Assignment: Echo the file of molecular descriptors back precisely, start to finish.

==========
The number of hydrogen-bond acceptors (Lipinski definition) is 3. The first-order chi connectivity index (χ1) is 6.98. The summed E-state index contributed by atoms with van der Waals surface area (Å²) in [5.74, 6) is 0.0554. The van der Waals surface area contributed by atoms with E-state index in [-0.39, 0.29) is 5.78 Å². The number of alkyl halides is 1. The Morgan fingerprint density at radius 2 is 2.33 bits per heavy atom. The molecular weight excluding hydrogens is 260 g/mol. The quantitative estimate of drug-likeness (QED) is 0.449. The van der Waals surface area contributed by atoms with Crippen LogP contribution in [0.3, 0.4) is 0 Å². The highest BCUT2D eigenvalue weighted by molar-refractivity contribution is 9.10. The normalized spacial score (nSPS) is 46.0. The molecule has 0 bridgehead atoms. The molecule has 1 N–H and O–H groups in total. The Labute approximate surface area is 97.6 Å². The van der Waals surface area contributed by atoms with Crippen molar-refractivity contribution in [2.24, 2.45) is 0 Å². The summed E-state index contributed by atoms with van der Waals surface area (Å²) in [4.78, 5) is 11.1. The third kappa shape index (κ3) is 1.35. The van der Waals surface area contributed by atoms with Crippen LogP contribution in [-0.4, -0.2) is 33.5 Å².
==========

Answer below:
The number of hydrogen-bond acceptors (Lipinski definition) is 3. The first-order chi connectivity index (χ1) is 6.98. The summed E-state index contributed by atoms with van der Waals surface area (Å²) in [5.74, 6) is 0.0554. The van der Waals surface area contributed by atoms with E-state index in [-0.39, 0.29) is 5.78 Å². The number of alkyl halides is 1. The Morgan fingerprint density at radius 2 is 2.33 bits per heavy atom. The molecular weight excluding hydrogens is 260 g/mol. The quantitative estimate of drug-likeness (QED) is 0.449. The van der Waals surface area contributed by atoms with Crippen LogP contribution in [0.3, 0.4) is 0 Å². The highest BCUT2D eigenvalue weighted by molar-refractivity contribution is 9.10. The normalized spacial score (nSPS) is 46.0. The molecule has 0 bridgehead atoms. The molecule has 1 N–H and O–H groups in total. The Labute approximate surface area is 97.6 Å². The van der Waals surface area contributed by atoms with Crippen molar-refractivity contribution in [2.24, 2.45) is 0 Å². The summed E-state index contributed by atoms with van der Waals surface area (Å²) in [4.78, 5) is 11.1. The third kappa shape index (κ3) is 1.35. The van der Waals surface area contributed by atoms with Crippen LogP contribution in [-0.4, -0.2) is 33.5 Å².